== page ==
The ISO (International Organization for Standardization) provides the guidelines, structure for specific standards for many kinds of manufacturing. A manufacturer should be ISO certified to the relevant standard for the industry it's operating in. Medical device contract manufacturers should have ISO 13485, while automotive stamping and molding companies should be TS 16949 certified. ISO 9001 should be the minimum requirement for any manufacturing company. Lastly companies should look for manufacturers that invest in becoming ISO:14001 certified. This certification demonstrates a manufacturer's commitment to  environmental protection.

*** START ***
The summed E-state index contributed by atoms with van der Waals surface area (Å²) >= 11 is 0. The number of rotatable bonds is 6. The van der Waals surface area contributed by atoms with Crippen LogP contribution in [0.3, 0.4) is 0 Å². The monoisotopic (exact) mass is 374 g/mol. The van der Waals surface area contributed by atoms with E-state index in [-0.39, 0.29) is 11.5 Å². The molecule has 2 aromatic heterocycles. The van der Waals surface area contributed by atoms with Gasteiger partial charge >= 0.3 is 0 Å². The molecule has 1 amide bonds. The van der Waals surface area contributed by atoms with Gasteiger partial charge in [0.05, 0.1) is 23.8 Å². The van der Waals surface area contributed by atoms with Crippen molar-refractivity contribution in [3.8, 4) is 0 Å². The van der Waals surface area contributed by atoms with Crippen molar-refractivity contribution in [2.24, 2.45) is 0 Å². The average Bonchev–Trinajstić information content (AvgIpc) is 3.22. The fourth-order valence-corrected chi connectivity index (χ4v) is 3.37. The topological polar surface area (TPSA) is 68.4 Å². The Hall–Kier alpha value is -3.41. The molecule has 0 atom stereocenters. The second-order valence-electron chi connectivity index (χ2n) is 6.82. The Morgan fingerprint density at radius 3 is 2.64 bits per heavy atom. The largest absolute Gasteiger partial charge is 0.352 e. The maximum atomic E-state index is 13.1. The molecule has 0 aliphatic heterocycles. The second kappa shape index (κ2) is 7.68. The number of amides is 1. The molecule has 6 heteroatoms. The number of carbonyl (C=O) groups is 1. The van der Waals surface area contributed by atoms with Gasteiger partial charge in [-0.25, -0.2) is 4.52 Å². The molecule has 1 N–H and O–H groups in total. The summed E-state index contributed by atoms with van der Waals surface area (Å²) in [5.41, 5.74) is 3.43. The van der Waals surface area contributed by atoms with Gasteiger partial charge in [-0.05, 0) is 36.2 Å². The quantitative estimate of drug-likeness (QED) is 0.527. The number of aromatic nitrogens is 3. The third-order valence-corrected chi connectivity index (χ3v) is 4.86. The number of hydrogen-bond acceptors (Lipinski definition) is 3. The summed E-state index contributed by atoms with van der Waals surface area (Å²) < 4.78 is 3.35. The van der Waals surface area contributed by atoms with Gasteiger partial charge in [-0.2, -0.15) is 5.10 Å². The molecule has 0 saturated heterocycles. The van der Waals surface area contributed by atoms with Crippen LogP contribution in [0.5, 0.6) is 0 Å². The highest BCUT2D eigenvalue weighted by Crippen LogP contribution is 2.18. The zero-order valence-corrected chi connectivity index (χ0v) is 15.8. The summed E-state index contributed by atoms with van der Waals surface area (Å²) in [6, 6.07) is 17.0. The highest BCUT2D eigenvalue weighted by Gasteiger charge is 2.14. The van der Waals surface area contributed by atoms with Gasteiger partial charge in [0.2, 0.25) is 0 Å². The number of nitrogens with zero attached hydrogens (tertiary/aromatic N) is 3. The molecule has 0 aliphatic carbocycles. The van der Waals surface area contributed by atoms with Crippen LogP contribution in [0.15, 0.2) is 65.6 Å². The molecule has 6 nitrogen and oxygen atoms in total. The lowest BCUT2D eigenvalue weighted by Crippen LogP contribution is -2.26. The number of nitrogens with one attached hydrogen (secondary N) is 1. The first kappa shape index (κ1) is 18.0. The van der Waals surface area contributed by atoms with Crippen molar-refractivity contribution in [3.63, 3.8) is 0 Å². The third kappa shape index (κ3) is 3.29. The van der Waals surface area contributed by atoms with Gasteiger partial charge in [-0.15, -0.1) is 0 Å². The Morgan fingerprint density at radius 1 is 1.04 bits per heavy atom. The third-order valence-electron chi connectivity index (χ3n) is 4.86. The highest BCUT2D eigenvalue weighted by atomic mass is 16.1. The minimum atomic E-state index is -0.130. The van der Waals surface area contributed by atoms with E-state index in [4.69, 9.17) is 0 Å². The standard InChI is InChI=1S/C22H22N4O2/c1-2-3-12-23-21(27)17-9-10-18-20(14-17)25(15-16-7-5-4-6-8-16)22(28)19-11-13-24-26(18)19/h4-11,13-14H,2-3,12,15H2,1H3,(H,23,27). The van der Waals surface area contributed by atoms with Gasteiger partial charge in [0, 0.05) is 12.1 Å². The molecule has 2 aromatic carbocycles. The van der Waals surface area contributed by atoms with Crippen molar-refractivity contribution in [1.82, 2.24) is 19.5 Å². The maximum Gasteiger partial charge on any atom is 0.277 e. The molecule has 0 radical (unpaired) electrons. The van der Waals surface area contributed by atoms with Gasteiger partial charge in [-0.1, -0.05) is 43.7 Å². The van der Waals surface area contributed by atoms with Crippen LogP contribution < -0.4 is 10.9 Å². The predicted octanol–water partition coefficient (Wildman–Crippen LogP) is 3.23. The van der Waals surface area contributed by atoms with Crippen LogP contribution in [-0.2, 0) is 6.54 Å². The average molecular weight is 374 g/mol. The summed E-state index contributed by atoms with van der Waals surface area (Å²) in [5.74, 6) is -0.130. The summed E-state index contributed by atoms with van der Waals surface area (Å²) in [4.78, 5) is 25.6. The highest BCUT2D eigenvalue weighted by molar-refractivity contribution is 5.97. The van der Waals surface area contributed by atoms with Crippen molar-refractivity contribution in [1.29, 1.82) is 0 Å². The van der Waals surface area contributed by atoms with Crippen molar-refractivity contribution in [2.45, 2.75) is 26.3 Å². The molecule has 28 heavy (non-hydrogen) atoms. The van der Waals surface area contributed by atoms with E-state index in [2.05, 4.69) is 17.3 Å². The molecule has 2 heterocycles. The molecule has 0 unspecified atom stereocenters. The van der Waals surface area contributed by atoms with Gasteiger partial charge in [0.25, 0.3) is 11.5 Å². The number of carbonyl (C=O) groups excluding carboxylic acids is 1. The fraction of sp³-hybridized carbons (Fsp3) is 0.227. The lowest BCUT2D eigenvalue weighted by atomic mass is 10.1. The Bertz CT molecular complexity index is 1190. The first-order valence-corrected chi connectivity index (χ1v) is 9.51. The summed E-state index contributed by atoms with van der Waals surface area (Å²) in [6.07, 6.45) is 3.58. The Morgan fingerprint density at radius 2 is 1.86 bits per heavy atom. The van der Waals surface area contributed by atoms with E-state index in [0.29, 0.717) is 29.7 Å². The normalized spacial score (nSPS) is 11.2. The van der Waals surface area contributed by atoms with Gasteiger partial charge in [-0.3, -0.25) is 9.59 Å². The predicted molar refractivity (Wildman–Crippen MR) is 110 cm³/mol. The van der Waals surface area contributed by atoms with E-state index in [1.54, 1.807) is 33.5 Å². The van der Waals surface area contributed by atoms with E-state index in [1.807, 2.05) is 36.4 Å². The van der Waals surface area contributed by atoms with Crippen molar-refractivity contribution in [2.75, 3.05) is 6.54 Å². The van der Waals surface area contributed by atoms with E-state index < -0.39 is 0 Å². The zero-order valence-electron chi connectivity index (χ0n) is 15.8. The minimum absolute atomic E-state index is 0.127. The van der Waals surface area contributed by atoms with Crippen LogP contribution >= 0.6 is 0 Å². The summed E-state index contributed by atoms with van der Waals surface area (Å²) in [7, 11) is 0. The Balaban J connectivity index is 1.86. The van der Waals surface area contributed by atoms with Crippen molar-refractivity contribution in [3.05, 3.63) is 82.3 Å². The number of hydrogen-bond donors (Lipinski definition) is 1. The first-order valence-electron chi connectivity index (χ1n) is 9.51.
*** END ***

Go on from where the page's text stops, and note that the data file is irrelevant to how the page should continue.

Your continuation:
In term of quality performance, manufacturers should employ industry standard techniques such as APQP (Advanced Product Quality Planning) as well as being well versed in the PPAP process. Metrics such as PPM (Parts Per Million) should be evaluated as well.  This and other aspects of Design for Six Sigma are important in the automotive industry, but they are also integral elsewhere as well.

All of this is key for evaluating what a manufacturer can bring to the table when it’s time to quickly and effectively ramp up a business project..

Clients in Related Industries

Simply put, a company that has specific needs for precision parts will want to see that the partnering company has experience with their particular field.